Stephen Ferrigno

Position title: Assistant Professor


523 Psychology

Research Area(s)
Biology of Brain and Behavior
Cognition and Cognitive Neuroscience

Lab Website
Cognitive Origins Lab

Research Interests
What makes human thinking unique? And how do we develop these uniquely human aspects of our cognition? To understand where the human mind comes from, we need to understand what primitive mechanisms humans are endowed with, how we acquire new knowledge, and how these interact. My research program focuses on the nexus of these factors. I use developmental and comparative methods to catalogue the early developmental and evolutionary foundations of thought and investigate how these foundations are transcended by humans. I also use cross-cultural methods to characterize the end states of these abilities (which vary drastically by culture) and determine how culture shapes our development. Currently I focus on number cognition, grammar/recursion, logical reasoning, and metacognition. One of the goals of my work is to help inform early math and language curricula and develop targeted interventions that could be implemented in preschools and head-start programs here in Wisconsin and across the country.

Representative Publications
Pitt, B., Ferrigno, S., Cantlon, J. F., Casasanto, D., Gibson, E., Piantadosi, S. T. (2021). Spatial concepts of number, size, and time in an indigenous culture. Science Advances.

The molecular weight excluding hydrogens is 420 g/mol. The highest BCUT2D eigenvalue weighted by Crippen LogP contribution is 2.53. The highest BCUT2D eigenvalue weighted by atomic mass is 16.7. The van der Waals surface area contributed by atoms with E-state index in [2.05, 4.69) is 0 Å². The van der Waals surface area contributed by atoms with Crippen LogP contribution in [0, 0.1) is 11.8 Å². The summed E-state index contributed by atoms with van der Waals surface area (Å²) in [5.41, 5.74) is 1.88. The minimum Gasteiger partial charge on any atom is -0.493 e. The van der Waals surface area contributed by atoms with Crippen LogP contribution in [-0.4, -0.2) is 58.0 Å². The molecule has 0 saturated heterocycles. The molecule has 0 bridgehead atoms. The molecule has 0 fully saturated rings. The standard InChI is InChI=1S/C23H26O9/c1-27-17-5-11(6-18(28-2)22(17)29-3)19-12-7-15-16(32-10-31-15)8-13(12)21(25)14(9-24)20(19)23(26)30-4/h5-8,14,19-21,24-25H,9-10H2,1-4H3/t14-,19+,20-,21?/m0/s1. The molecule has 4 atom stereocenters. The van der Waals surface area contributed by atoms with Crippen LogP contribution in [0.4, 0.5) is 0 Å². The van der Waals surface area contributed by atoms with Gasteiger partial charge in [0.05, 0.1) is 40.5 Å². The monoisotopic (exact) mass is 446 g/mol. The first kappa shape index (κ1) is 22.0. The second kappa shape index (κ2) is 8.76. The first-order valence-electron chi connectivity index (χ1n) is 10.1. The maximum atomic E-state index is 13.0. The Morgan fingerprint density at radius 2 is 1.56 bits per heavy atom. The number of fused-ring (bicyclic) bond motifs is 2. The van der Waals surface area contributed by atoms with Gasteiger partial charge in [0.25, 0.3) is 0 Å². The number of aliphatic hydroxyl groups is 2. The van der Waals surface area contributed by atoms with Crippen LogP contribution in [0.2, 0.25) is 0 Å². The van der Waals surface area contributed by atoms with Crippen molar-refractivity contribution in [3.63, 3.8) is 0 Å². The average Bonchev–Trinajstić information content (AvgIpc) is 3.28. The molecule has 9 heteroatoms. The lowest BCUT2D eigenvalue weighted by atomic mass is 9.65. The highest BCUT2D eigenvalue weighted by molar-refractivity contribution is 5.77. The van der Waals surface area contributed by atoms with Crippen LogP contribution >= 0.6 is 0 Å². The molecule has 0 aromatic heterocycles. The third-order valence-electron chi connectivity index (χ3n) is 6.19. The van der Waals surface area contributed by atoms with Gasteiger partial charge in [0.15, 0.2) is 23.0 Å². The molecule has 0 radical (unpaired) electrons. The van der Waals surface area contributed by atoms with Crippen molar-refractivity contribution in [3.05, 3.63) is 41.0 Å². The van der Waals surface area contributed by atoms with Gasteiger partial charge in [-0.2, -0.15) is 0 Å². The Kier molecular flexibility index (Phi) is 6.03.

Ferrigno, S., Huang, Y., Cantlon, J. F. (2021). Reasoning through the disjunctive syllogism in monkeys. Psychological Science.

Ferrigno, S., Cheyette, S. J., Piantadosi, S. T., Cantlon, J. F. (2020). Recursive sequence generation in monkeys, children, US adults, and native Amazonians. Science Advances.

Ferrigno, S., Bueno, G. Cantlon, J. F. (2019). A similar basis for judging confidence in monkeys and humans. Animal Behavior and Cognition.

Ferrigno, S., Kornell, N., Cantlon, J. F. (2017). A metacognitive illusion in monkeys. Proceedings of the Royal Society B. 10.1098/rspb.2017.1541.

Ferrigno, S., Jara-Ettinger, J., Piantadosi, S. T., Cantlon, J. F. (2017). Universal and uniquely human factors in spontaneous numerical perception. Nature Communications.

Ferrigno, S., Hughes, K. D., & Cantlon, J. F. (2015). Precocious quantitative cognition in monkeys. Psych. Bulletin & Review. 23(1), 141-147.